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Long-Term Health Effects of Participation in Project SHAD (Shipboard Hazard and Defense) Acute high-exposure responses are nonstochastic. These acute effects usually appear quickly and can result in burns and radiation sickness. The symptoms of radiation sickness can include nausea, weakness, hair loss, skin burns, and diminished organ function. At higher levels and exposure durations, system collapse, intestinal lining destruction, bleeding, and death can occur. Eye lens damage from external exposure also can occur, as indicated by the 15 rem yearly limit on eye radiation exposure. Sarin In 1936 German chemist Gerhard Schrader discovered that an organophosphate compound, ethyl dimethylphosphoramidocyanidate (later called tabun), was a potent insecticide. Dr. Schrader reported his discovery to German authorities, who then set up a laboratory for Schrader to further pursue toxic nerve agents for military purposes. In 1938, Schrader along with some associates, synthesized 1-methylethyl methylphosphonofluoridate. It was named sarin, after the chemists Schrader, Ambrose, Rüdige, and van der Linde, who were responsible for its synthesis. Sarin is a chemical warfare nerve agent, which is described by the chemical formula C4H10FO2P and is identified by Chemical Abstracts Service Registry Number 107-44-8. Under normal conditions it is a colorless and odorless liquid. It is miscible in both polar and nonpolar solvents, and it hydrolyzes slowly in water at neutral or slightly acidic pH. Sarin is significantly less stable to hydrolysis than VX. Sarin’s hydrolysis products are considerably less toxic than the original agent. The synthesis of sarin’s chemical class, the organophosphosphates, dates back to 1820. Widespread poisoning by organophosphates was first seen in the United States in early 1930, when many people developed a strange paralytic illness traced to a Prohibition-era alcohol substitute, called Jamaican Ginger or Jake, which had been adulterated with tri-ortho-cresyl phosphate (TOCP). TOCP was the first chemical proven to show a delayed type of neurotoxicity. The use of chemical warfare agents is ancient, but their most extensive use occurred during World War I when chlorine and mustard gas inflicted over 1 million casualties. Nazi Germany later produced large amounts of the organophosphate agent tabun along with far lesser amounts of sarin (1,000 lb) throughout World War II, but they were not known to be used. In 1950, the U.S. Army’s Chemical Corp began the construction of plants for the full-scale production of sarin but ceased in 1957 because stockpile requirements were met. The only confirmed military use of nerve agents in history was by Iraq, which used tabun and sarin aerial bombs to repel Iranian troops. In the latter part of the war, Iraq’s extensive use of chemical warfare agents is believed to have brought an end to the conflict. Reports claim that between 5,500 to 10,000 Iranian troops were killed by nerve agents and mustard gas, and up to 100,000 soldiers were exposed. In March of 1988, Iraq used a combination of chemical weapons, including mustard gas, tabun, sarin, VX, and possibly even cyanide to kill as many as 5,000 people in the Kurdish town of Halabja. Iraq is believed to have produced between 790 to 810 tons of sarin, which degraded or were destroyed after the Gulf War. The first known terrorist use of a nerve agent involved sarin and occurred in Matsumoto City, Japan, on the evening of June 27, 1994. About 12 liters of sarin were released using a heater and a fan from the window of a delivery truck. The attack was undertaken to kill four judges involved in a dispute with the Aum Shinrikyo cult. There were 471 victims of sarin poisoning; 54 were hospitalized and 253 were treated at outpatient facilities. Seven died. On March 20, 1995, Aum Shinrikyo launched an even bolder attack on the subway system in Tokyo. At 8:00 a.m., at the height of rush hour, sarin was released. Twelve subway passengers were killed. About 980 persons suffered mild to moderate exposure, and 500 persons were hospitalized. Over 5,000 people, many of whom were not actually exposed, sought medical attention. The largest experimental use of sarin on humans appears to have occurred at Porton Down in the United Kingdom in the 1950s. The purpose of the studies was to obtain precise information on the toxic properties of these agents. Certain experiments went terribly wrong. One man died 45 minutes after 200 mg of sarin were dripped onto a uniform patch on his forearm.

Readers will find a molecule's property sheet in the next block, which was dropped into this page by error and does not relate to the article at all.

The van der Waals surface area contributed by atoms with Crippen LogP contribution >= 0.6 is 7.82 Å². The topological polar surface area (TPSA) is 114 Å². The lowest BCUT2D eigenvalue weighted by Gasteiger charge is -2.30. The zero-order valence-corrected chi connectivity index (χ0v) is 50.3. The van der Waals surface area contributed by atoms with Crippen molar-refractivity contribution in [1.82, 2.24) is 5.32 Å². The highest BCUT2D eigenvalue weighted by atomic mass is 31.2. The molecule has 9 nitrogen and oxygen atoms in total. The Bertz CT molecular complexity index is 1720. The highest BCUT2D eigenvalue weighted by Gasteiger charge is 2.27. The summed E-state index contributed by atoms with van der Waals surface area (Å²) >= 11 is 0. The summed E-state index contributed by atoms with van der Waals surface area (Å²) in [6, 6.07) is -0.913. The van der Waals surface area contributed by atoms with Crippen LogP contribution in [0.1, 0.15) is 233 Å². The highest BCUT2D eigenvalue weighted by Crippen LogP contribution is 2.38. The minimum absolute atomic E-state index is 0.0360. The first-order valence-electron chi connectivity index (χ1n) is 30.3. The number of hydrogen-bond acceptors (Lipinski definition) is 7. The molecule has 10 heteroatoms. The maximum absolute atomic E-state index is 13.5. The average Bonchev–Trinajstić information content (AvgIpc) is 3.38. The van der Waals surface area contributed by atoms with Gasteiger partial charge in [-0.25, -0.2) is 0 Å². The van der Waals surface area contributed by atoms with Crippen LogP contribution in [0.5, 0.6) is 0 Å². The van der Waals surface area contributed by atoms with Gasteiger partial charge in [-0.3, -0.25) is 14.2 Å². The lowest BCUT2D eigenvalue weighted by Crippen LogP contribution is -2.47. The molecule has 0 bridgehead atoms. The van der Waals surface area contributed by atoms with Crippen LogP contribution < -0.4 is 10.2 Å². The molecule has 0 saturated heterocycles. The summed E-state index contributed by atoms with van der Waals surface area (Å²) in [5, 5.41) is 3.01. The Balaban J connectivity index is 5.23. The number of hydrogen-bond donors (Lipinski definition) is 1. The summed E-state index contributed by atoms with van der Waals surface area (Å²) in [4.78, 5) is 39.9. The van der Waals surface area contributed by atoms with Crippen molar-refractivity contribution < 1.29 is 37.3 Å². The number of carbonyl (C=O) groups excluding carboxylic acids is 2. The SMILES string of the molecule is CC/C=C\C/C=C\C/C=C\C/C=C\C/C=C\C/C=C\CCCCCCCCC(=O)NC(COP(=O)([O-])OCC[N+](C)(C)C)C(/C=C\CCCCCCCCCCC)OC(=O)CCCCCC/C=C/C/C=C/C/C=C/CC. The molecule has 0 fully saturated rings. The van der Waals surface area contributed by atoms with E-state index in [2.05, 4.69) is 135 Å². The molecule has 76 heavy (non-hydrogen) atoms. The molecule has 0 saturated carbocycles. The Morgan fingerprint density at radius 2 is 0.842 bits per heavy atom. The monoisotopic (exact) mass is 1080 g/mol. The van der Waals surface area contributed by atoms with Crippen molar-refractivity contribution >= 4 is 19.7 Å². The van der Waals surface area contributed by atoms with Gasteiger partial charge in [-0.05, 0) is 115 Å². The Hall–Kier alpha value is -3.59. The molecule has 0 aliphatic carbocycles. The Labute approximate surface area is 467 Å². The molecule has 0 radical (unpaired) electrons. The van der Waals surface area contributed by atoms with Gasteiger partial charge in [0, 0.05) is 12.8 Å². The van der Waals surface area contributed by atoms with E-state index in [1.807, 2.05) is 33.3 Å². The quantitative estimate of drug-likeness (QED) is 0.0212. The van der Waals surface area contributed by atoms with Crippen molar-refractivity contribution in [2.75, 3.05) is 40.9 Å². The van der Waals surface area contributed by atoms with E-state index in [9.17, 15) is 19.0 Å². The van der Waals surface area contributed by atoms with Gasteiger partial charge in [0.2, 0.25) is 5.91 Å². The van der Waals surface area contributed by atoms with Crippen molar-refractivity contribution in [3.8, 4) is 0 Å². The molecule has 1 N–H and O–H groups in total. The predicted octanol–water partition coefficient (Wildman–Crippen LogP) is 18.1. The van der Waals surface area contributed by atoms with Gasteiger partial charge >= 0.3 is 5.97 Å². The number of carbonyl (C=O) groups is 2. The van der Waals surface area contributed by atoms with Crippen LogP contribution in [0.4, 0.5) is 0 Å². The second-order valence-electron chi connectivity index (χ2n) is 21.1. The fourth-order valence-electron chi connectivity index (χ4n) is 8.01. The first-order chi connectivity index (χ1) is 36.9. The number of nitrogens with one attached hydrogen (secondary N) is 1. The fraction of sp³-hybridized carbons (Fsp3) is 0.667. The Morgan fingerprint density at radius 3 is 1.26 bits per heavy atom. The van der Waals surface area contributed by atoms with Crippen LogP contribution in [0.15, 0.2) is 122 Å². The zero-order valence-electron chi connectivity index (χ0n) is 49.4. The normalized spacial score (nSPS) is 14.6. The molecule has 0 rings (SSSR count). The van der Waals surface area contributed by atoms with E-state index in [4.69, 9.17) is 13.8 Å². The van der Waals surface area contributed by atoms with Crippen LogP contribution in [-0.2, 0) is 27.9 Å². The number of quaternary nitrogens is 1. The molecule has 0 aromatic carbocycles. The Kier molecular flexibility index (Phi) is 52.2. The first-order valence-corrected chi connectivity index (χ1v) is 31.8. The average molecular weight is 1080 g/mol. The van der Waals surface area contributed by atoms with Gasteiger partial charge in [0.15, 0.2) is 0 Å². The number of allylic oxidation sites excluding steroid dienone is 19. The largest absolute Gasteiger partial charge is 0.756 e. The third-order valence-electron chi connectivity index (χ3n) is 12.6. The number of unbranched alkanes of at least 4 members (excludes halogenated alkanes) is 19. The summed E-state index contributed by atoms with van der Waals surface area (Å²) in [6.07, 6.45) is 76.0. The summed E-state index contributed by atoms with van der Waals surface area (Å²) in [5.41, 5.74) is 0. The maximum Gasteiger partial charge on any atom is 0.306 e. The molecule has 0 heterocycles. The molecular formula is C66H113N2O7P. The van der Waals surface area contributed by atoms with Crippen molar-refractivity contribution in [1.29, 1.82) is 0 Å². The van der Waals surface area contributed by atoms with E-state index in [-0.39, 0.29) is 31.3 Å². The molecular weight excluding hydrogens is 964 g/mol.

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Long-Term Health Effects of Participation in Project SHAD (Shipboard Hazard and Defense) The lungs are particularly susceptible to both the chronic and acute effects of SO2. Acute reactions to the compound, which typically occur at levels higher than the odor threshold and standard permissible levels, include irritation, bronchoconstriction, asthma-like symptoms, and respiratory distress. Asthmatics can be particularly susceptible to the pulmonary effects of SO2. Permanent impairment of lung function, particularly in the form of reactive airways dysfunction syndrome (RADS), chronic pulmonary disease, or Chronic Obstructive Pulmonary Disease (COPD), can result from exposures to high enough levels; asthmatics may suffer enhanced sensitivity. SO2 may also cause damage to developing fetuses and to the reproductive system. The testes in particular appear to be especially vulnerable to permanent toxic effects, indicated from both animal and human data. Chronic exposures to elevated SO2 levels are associated with increases in cerebrovascular and heart disease, pulmonary disorders, increased morbidity and mortality, and low birth weights. At the cellular/molecular level, SO2 decreases levels of antioxidant enzymes, increases membrane permeability, causes chromosome breakage, and is mutagenic or comutagenic. There exists evidence of a possible correlation between elevated SO2 levels and increases in cancer. While evidence suggests sulfur dioxide to be a co-carcinogen, there is insufficient evidence to show that it causes cancer directly. (The International Agency for Research on Cancer (IARC) finds SO2 to be not classifiable as to its carcinogenicity to humans [IARC Group 3], citing inadequate or limited evidence of carcinogenicity from either human or animal studies.) Psychogenic health effects of perceived exposure to sulfur dioxide have been speculated to have occurred during pollution scares. Respiratory and cardiovascular diseases were proportionately increased in one incident although it could not be ruled out that the increase was from other causes. Information on the general psychogenic issues and effects of perceived exposure to biological or chemical warfare agents is contained in the supplement report under this contract, “Psychogenic Effects of Perceived Exposure to Biochemical Warfare Agents.” Recommended treatments for sulfur dioxide exposure include 2% sodium bicarbonate sprayed into the air as well as inhaled into the lungs to neutralize its effects. Other treatments for SO2 exposure include s-carboxymethylcysteine for asthmatics; theophylline, zafirlukast (a leukotriene receptor antagonist), and albuterol for patients with a specific allergy. Trioctyl Phosphate Trioctyl phosphate (TEHP), more commonly known as Tris(2-ethylhexyl) phosphate, bears the chemical formula C24-H51-O4-P and is identified by the Chemical Abstracts Service Registry Number 78-42-2. It normally appears as a colorless viscous liquid possessing a low vapor pressure. It is soluble in alcohol, acetone, and ether but insoluble in water. Tricotyl phosphate is ordinarily used as a plasticizer or fire retardant. It is commonly employed as a component of vinyl stabilizers. More than 10 million pounds of TEHP is produced worldwide each year. In Project SHAD, TEHP was used as a simulant for the chemical warfare nerve agent VX. A National Toxicology Program (NTP) set of studies on TEHP was performed in 1984 and serves as the main source for TEHP toxicology. Its overall profile was of a substance with little toxic risk, though with some areas of concern. Those areas related to positive carcinogenic indications from certain chronic animal tests, and to mild acute irriation effects. The report also included a subchronic dog and rhesus monkey study that suggests chronic lung injury is possible due to continuous inhalation exposure. Mammalian acute toxicity of TEHP tends to be very low, with median lethal oral animal doses exceeding testing levels in rats and mice. Acute findings indicate TEHP induces mild temporary irritation on the skin, eye, and respiratory systems. Moderate erythema on shaved skin has been reported for rabbits. Effects on the eye are usually mild, with animal studies showing very mild irritant effects or a causing temporary and moderate conjunctivitis in rabbit (Draize) testing. Acute inhalation exposure is only harmful at high doses with continuous exposure. Wistar rats experienced no mortality at a concentration of 287–460 mg/m3 for 30 minutes. Guinea pigs experienced about 30% mortality at the same concentration after 60 minutes, which increased to 80% after 2 hours. Human studies and case reports are not found in the published literature, with the exception of an NTP skin test on human volunteers, which resulted in no signs of significant skin irritation. Chronic and subchronic studies in